By Jeff Fournier
I’ve been thinking a lot lately about the future of our hobby and whenever I start thinking about this subject, I always end up asking myself the question, “Where are the kids?”
You’ve all noticed it – the lack of kids who collect coins nowadays and the lack of kids at coins shows, club meetings and so forth.
I’ve heard collectors talking about it, lamenting about it and complaining about it, forever, it seems.
“Kids today are too busy playing video games to collect anything.”
“Kids have got their ears glued to the cell phone most of the time. They have no interest in collecting coins or anything else!”
“When I was a kid, I got up in the morning, ate breakfast and then went outside to play for the rest of the day…….I had to find ways to amuse myself.”
Well, if you have ever found yourself saying or thinking anything like this, maybe that’s part of the reason why kids are not getting involved in the hobby anymore.
I read this quote the other day, which speaks about the problems with youth:
“The world is passing through troubled times. The young people of
Today think of nothing but themselves. They have no reverence for
Parents or old age. They are impatient and have no restraint. They talk as
If they know everything, and what passes for wisdom with us is
Foolishness with them…… They are forward, immodest
And disrespectful in speech, behavior and dress……”
Who said this and when? Was it Donald Trump along the campaign trail or Ann Landers in her column from bygone years? Maybe it was Winston Churchill who said it during the war years?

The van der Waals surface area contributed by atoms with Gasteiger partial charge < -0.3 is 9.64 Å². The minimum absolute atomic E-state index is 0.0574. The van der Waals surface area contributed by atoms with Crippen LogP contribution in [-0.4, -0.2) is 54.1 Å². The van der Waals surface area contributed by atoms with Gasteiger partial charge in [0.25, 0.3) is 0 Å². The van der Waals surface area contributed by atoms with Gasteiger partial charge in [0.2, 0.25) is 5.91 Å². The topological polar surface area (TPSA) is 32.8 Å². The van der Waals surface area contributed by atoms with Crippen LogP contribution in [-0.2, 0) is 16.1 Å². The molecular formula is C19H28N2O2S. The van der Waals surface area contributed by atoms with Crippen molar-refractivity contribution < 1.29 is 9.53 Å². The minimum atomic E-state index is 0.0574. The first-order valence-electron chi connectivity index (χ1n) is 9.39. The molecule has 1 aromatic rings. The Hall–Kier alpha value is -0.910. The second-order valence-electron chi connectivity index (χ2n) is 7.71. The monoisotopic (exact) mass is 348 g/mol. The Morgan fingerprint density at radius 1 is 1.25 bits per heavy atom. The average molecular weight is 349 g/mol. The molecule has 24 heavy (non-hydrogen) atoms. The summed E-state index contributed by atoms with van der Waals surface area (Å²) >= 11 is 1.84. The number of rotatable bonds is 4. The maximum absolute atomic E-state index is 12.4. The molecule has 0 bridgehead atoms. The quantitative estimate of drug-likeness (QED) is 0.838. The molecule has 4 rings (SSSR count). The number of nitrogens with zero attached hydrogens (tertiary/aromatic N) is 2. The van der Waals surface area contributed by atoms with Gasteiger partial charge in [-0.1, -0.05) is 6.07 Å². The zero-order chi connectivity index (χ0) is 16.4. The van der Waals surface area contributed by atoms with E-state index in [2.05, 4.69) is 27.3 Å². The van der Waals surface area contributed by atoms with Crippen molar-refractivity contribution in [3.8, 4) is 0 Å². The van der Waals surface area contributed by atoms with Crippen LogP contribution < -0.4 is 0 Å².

I’m not sure myself, nor can the scholars, who study this type of thing, agree who said it. In fact, similar quotes have been attributed to Aristotle, Socrates, Plato and even to Peter the Hermit in A.D. 1274. That’s hundreds of years ago!
Who said it, is irrelevant. What is important, is the fact that this quote and others like it, help show us adults that we have been complaining about the behavior of young people for eons.
Kids, will be kids, will be kids…..always have been, always will be. They haven’t really changed all that much since the dawn of time when you get right down to it.
The answer to our hobby’s dilemma has a lot more to it than kids’ fascination with computers, Netflix, YouTube, and cellphones. It’s more complex than that; but one thing’s for sure, kids will always be curious. And this is the key to the survival of our hobby! Let’s stop worrying about how kids have changed. Let’s focus on how kids have stayed the same. They’re still curious.
We are not going to change anything by complaining about what’s wrong in our hobby or the world, for that matter. The hobby and the people now in it (that’s you and me!) will have to think differently in order to bring newer and fresher ideas to the fold to get kids using their innate curiousity once again – curiousity that just might bring them back to our hobby. We all have to be instruments to make change, if we hope for change to occur.